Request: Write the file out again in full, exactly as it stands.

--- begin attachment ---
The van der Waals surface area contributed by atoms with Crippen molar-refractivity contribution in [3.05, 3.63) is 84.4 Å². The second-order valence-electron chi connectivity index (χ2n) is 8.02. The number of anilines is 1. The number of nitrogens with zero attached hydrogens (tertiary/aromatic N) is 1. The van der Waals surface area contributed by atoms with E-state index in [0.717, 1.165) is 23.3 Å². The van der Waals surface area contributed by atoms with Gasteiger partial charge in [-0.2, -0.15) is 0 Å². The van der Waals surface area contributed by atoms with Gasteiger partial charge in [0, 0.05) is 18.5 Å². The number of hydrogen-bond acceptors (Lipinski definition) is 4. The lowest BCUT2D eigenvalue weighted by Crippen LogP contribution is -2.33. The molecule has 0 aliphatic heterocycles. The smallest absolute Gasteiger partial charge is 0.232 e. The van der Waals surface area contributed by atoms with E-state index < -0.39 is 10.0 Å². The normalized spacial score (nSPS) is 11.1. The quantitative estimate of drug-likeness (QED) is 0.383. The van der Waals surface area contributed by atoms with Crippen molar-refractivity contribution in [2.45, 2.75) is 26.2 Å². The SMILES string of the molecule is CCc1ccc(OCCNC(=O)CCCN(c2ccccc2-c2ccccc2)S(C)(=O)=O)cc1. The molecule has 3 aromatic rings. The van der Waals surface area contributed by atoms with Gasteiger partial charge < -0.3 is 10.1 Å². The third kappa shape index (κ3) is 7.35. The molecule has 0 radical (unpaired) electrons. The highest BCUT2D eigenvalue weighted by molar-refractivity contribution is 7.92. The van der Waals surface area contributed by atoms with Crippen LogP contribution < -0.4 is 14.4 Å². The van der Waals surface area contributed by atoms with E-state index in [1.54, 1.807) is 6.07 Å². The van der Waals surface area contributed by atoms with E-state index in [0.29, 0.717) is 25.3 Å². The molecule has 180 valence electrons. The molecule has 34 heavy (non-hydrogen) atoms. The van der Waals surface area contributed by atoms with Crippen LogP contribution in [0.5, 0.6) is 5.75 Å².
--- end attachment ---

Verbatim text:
The van der Waals surface area contributed by atoms with Crippen molar-refractivity contribution in [3.05, 3.63) is 84.4 Å². The second-order valence-electron chi connectivity index (χ2n) is 8.02. The number of anilines is 1. The number of nitrogens with zero attached hydrogens (tertiary/aromatic N) is 1. The van der Waals surface area contributed by atoms with E-state index in [0.717, 1.165) is 23.3 Å². The van der Waals surface area contributed by atoms with Gasteiger partial charge in [-0.2, -0.15) is 0 Å². The van der Waals surface area contributed by atoms with Gasteiger partial charge in [0, 0.05) is 18.5 Å². The number of hydrogen-bond acceptors (Lipinski definition) is 4. The lowest BCUT2D eigenvalue weighted by Crippen LogP contribution is -2.33. The molecule has 0 aliphatic heterocycles. The smallest absolute Gasteiger partial charge is 0.232 e. The van der Waals surface area contributed by atoms with E-state index < -0.39 is 10.0 Å². The normalized spacial score (nSPS) is 11.1. The quantitative estimate of drug-likeness (QED) is 0.383. The van der Waals surface area contributed by atoms with Crippen molar-refractivity contribution in [2.45, 2.75) is 26.2 Å². The SMILES string of the molecule is CCc1ccc(OCCNC(=O)CCCN(c2ccccc2-c2ccccc2)S(C)(=O)=O)cc1. The molecule has 3 aromatic rings. The van der Waals surface area contributed by atoms with Gasteiger partial charge < -0.3 is 10.1 Å². The third kappa shape index (κ3) is 7.35. The molecule has 0 radical (unpaired) electrons. The highest BCUT2D eigenvalue weighted by molar-refractivity contribution is 7.92. The van der Waals surface area contributed by atoms with Crippen LogP contribution < -0.4 is 14.4 Å². The van der Waals surface area contributed by atoms with E-state index in [1.54, 1.807) is 6.07 Å². The van der Waals surface area contributed by atoms with E-state index in [0.29, 0.717) is 25.3 Å². The molecule has 180 valence electrons. The molecule has 34 heavy (non-hydrogen) atoms. The van der Waals surface area contributed by atoms with Crippen LogP contribution in [0.5, 0.6) is 5.75 Å².